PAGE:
What advantage does Signal protocol have over basic public key encryption?

David Barrett dbarrett at expensify.com
Sun Jan 24 13:02:24 PST 2021

Hi all, I'm the CEO a company called Expensify, developing a new open
source chat application at https://Expensify.cash.  I was pretty
prolific on the p2p-hackers mailing list back in the day, but this is my
first post to Cypherpunk, so... hi!

I'm writing because I've read a bunch of overviews of *how* the protocol is
designed, but I haven't really seen good sources explaining (in a
dumbed-down enough manner for me to follow) *why* it was designed that
way.  In general, I'm trying to understand the reasoning behind the Signal
protocol in terms of what real world attacks each of its features defends
against, because on the surface it seems _really_ complicated in order to
protect against only a very narrow range of attacks.

However, I imagine every bit of that complexity has a purpose, and thus I
figured this was the right place to try to get to the bottom of that
purpose.  If you have some other link that you think does a great job
breaking it down, I'm all ears!  Until then, here are some questions I'd
love your help with:

1) This is perhaps an obvious question (I've got to start somewhere, after
all), but what is the downside of the simplest possible solution, which I
think would be for all participants to publish a public key to some common
key server, and then for each participant in the chat to simply re-encrypt
the message N-1 times -- once for each participant in the chat (minus
themselves) using each recipient's public key?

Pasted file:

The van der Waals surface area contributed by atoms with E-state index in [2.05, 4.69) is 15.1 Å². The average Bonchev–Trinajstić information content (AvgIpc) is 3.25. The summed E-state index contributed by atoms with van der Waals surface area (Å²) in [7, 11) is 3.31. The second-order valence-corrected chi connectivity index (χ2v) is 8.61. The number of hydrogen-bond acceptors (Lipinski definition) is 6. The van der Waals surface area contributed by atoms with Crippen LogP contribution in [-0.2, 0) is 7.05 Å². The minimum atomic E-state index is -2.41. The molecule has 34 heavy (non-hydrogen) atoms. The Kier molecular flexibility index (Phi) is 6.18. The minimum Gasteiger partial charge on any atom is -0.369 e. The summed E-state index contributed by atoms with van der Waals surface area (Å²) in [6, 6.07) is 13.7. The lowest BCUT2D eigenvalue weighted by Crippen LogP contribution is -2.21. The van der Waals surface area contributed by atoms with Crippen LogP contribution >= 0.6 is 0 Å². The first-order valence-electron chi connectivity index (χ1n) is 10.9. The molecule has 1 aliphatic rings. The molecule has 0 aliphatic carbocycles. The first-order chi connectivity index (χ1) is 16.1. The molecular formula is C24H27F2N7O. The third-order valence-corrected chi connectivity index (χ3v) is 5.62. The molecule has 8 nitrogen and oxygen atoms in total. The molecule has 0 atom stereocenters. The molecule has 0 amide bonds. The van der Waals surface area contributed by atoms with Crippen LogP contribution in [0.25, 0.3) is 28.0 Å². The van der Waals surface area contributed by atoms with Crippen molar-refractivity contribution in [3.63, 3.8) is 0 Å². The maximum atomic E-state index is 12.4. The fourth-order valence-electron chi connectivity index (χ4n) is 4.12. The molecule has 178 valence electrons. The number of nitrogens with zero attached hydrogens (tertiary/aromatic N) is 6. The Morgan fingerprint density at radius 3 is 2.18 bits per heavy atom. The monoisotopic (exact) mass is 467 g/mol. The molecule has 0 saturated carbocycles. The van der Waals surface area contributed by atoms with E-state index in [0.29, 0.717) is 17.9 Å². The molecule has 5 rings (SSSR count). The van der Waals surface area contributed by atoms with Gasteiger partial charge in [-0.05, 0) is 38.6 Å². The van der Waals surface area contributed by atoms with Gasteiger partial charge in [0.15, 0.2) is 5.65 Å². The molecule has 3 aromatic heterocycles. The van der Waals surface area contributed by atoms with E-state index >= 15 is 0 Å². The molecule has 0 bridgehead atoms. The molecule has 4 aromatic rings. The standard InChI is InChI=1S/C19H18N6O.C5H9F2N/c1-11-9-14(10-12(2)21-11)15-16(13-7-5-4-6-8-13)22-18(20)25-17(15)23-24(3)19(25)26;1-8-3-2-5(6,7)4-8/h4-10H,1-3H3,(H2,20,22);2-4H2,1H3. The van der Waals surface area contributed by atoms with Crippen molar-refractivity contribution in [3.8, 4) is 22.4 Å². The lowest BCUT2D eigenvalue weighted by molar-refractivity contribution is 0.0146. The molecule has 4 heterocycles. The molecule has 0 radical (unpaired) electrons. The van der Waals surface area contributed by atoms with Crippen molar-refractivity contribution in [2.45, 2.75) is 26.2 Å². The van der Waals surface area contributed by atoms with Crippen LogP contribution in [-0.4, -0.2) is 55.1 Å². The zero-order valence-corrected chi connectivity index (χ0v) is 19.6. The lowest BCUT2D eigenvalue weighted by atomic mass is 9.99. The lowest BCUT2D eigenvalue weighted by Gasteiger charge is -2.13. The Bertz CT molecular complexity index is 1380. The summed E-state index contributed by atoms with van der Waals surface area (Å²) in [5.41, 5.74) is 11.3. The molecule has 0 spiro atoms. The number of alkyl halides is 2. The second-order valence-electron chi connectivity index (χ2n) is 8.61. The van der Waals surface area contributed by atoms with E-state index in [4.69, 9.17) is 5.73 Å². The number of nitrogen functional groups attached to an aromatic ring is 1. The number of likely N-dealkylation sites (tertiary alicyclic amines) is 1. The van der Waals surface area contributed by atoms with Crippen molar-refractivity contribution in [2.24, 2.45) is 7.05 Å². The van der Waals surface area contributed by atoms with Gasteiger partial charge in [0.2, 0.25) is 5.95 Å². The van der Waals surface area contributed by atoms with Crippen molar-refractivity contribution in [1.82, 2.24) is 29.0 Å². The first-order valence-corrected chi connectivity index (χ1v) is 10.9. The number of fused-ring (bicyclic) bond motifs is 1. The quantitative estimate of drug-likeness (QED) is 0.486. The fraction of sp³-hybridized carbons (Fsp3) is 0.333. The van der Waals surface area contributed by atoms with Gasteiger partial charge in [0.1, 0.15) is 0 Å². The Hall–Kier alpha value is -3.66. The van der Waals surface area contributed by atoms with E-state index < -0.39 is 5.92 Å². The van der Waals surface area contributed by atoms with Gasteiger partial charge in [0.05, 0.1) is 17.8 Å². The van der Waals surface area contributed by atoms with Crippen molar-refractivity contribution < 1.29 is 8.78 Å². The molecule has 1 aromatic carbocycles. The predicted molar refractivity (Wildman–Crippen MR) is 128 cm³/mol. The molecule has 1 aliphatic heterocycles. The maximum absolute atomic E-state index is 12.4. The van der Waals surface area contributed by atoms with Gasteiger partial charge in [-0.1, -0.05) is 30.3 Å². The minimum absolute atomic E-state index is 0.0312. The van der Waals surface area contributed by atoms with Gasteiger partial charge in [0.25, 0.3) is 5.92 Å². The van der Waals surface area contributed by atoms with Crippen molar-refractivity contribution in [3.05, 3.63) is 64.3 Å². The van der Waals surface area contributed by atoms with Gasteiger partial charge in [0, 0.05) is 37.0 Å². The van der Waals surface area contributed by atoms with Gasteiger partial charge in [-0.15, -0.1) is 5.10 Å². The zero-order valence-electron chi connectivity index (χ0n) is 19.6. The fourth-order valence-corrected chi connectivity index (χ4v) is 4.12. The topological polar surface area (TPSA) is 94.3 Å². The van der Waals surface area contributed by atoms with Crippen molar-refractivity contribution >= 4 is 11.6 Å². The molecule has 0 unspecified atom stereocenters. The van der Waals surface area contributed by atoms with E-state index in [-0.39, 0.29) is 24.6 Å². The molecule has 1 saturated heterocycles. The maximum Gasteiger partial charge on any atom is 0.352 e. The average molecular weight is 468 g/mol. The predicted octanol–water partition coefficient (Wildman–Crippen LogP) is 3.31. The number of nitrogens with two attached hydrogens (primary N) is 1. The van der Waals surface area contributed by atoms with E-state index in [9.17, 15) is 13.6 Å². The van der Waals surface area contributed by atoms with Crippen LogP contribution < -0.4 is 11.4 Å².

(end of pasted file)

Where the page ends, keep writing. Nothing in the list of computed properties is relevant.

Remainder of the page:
2) I would think the most significant problem with this ultra-simple design
is just performance: asymmetric encryption is just too expensive in
practice to use for every single message, especially given the O(n) cost of
re-encrypting for every single recipient.  Accordingly, the vast majority
of the complexity of the Signal protocol is really just a performance
optimization exercise to securely create (and rotate) a shared symmetric
key that enables high-performance encryption/decryption.  Is that right?
Said another way, if asymmetric encryption had adequate performance for a
given use case, would that obviate most of the advantage of the Signal

3) The other problem with the ultra-simple design would be a lack of
forward secrecy: if anyone's private key were compromised, all historical
messages sent to them could be decrypted (assuming the attacker had stored
them).  But even with the Signal protocol, if someone's local device were
compromised (the most likely way for an attacker to get the private key),
they're screwed anyway, in two different ways:

a. The act of compromising the private key would likely ALSO compromise
nearly all past communications.  So all that hard work to rotate historical
keys is kind of pointless if the messages themselves are compromised on

b. If the private key itself (which is *only* stored on the device) were
compromised *without* also revealing the messages stored on that same
device (though how this would happen I'm struggling to understand), then an
attacker could still decrypt all past communications if they had a perfect
record going back to the start.

4) So in summary, is it safe to say that the primary real-world advantages
of the Signal protocol over the super-basic solution are:

a. achieve high performance encryption using frequently rotated symmetric
keys, and

b. prevent an attacker who has compromised the device AND has a partial
record of communications from decrypting messages that are no longer stored
on that device.

Is that the gist of it?  Again, these are real high level questions, so I
appreciate your patience with me!

Founder and CEO of Expensify
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